The arrangement was criticized as a blatant conflict of interest, and with the company moving toward an IPO, Neumann said he would sell the buildings to ARK at cost. “I never bought the buildings to make money,” he told me, claiming he had simply wanted to show skeptical landlords that WeWork was a viable tenant. “My stock makes so much more money than any investment I could do. I should buy more WeWork stock if I want to make money.” Still, Neumann has told people over the years that he has sold more than a hundred million dollars of WeWork stock during various investment rounds. In recent years, he has made personal investments in a number of companies, including a hotel chain for digital nomads, the medical marijuana start-up of former Israeli prime minister Ehud Barak, celebrity chef Dan Barber’s bespoke-seed company, and Life Biosciences, which is dedicated to “a future where age-related decline is not a fact of life.”
Just before last Christmas, Masayoshi Son called Neumann with bad news: A plan for SoftBank to invest $16 billion into WeWork, including $4 billion it had already promised — and to become its majority shareholder — was dead. The stock market had tanked, and the Vision Fund’s investors, including Saudi Arabia, were hesitant to invest more in real estate. SoftBank ended up investing another $1 billion in WeWork, and buying another $1 billion of stock from employees and other investors. This was more money than Neumann’s smaller rivals had raised combined, but it was still a disappointment, and presented as such in the media. At the company summit in January, Neumann told employees that news coming from outside the company was often “fake or misinformed.” (In 2017, he told the Economic Club of New York he thought fake news was “a great term.”)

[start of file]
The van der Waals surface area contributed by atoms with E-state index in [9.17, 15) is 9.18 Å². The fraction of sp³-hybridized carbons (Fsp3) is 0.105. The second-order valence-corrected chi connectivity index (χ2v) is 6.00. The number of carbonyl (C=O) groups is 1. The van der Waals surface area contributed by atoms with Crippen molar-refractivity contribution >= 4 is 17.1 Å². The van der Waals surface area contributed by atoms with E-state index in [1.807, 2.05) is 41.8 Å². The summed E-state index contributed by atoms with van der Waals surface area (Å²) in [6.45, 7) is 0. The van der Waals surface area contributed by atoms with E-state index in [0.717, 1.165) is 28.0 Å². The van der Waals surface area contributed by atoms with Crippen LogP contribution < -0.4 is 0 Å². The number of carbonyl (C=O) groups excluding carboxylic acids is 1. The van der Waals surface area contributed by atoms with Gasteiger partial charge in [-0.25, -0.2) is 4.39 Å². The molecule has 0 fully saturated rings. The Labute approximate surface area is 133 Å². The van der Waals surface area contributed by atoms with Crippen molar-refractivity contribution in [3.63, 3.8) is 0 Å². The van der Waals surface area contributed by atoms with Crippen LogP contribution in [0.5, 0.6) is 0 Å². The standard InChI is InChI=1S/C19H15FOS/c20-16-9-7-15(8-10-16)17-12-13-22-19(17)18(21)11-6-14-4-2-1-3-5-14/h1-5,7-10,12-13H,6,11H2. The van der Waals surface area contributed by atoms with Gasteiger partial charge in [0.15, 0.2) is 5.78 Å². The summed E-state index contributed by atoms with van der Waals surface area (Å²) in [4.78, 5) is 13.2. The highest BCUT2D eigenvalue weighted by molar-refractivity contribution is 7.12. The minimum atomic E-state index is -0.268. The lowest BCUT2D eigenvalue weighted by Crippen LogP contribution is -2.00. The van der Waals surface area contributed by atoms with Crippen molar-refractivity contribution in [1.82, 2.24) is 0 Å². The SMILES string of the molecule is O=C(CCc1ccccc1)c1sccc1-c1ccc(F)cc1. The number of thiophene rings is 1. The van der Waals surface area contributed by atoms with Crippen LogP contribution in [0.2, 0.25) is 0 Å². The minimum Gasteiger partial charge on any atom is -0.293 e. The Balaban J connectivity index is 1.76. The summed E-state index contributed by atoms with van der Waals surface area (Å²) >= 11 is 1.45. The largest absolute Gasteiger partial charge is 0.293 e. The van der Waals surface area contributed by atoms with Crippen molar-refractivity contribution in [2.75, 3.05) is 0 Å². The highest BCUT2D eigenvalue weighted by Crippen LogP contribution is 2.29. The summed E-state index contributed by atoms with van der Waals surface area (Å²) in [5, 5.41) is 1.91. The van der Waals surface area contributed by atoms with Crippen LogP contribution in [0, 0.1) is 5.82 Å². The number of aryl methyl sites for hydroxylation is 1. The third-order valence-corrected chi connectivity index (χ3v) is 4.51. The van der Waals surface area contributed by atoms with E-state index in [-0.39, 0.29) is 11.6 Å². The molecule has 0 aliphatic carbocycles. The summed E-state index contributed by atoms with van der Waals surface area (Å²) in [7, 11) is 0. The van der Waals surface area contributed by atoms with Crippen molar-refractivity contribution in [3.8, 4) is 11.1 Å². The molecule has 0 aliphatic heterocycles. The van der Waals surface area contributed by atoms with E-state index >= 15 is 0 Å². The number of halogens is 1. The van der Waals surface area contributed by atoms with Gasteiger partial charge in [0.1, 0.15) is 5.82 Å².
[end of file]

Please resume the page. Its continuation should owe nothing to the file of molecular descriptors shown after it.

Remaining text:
Will WeWork work? The company has existed entirely in an expanding economy, and its business has never been tested by a downturn. WeWork argues that in a recession, larger companies will downsize into its spaces while laid-off workers will need them to start their solo careers. But it’s also very possible that large companies who currently have ancillary spaces in WeWork will identify those as easy costs to cut, and entrepreneurs will revert to coffee shops. A third argument goes that WeWork occupies so much space that many landlords will have no choice but to renegotiate its leases.